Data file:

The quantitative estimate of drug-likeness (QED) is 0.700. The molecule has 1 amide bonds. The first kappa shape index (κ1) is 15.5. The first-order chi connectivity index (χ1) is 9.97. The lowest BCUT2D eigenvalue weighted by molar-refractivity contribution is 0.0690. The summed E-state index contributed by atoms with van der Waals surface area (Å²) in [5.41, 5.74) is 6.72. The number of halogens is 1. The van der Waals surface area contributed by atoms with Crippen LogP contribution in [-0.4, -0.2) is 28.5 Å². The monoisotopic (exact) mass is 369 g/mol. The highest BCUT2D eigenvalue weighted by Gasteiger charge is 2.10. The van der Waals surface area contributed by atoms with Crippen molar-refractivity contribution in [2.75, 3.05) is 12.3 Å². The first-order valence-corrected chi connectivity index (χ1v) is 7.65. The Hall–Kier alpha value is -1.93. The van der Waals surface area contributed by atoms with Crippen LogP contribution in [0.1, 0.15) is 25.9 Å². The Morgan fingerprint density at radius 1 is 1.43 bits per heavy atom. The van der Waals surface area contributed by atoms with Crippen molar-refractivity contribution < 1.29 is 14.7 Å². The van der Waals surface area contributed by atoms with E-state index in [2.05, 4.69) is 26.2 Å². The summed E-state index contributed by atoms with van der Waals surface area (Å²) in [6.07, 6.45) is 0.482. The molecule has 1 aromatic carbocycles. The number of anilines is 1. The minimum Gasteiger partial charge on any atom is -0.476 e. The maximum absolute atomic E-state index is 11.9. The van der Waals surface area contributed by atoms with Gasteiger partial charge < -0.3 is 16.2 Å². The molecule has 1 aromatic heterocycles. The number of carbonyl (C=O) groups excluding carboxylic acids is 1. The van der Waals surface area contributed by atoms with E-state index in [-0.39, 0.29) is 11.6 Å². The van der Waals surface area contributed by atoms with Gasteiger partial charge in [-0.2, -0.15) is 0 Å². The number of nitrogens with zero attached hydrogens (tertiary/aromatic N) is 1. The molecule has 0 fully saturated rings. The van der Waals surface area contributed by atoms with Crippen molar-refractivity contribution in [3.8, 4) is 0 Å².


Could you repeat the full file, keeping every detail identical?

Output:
The quantitative estimate of drug-likeness (QED) is 0.700. The molecule has 1 amide bonds. The first kappa shape index (κ1) is 15.5. The first-order chi connectivity index (χ1) is 9.97. The lowest BCUT2D eigenvalue weighted by molar-refractivity contribution is 0.0690. The summed E-state index contributed by atoms with van der Waals surface area (Å²) in [5.41, 5.74) is 6.72. The number of halogens is 1. The van der Waals surface area contributed by atoms with Crippen LogP contribution in [-0.4, -0.2) is 28.5 Å². The monoisotopic (exact) mass is 369 g/mol. The highest BCUT2D eigenvalue weighted by Gasteiger charge is 2.10. The van der Waals surface area contributed by atoms with Crippen molar-refractivity contribution in [2.75, 3.05) is 12.3 Å². The first-order valence-corrected chi connectivity index (χ1v) is 7.65. The Hall–Kier alpha value is -1.93. The van der Waals surface area contributed by atoms with Crippen LogP contribution in [0.1, 0.15) is 25.9 Å². The Morgan fingerprint density at radius 1 is 1.43 bits per heavy atom. The van der Waals surface area contributed by atoms with Crippen molar-refractivity contribution < 1.29 is 14.7 Å². The van der Waals surface area contributed by atoms with E-state index in [2.05, 4.69) is 26.2 Å². The summed E-state index contributed by atoms with van der Waals surface area (Å²) in [6.07, 6.45) is 0.482. The molecule has 1 aromatic carbocycles. The number of anilines is 1. The minimum Gasteiger partial charge on any atom is -0.476 e. The maximum absolute atomic E-state index is 11.9. The van der Waals surface area contributed by atoms with Gasteiger partial charge < -0.3 is 16.2 Å². The molecule has 1 aromatic heterocycles. The number of carbonyl (C=O) groups excluding carboxylic acids is 1. The van der Waals surface area contributed by atoms with E-state index in [-0.39, 0.29) is 11.6 Å². The van der Waals surface area contributed by atoms with Gasteiger partial charge in [-0.2, -0.15) is 0 Å². The number of nitrogens with zero attached hydrogens (tertiary/aromatic N) is 1. The molecule has 0 fully saturated rings. The van der Waals surface area contributed by atoms with Crippen molar-refractivity contribution in [3.8, 4) is 0 Å².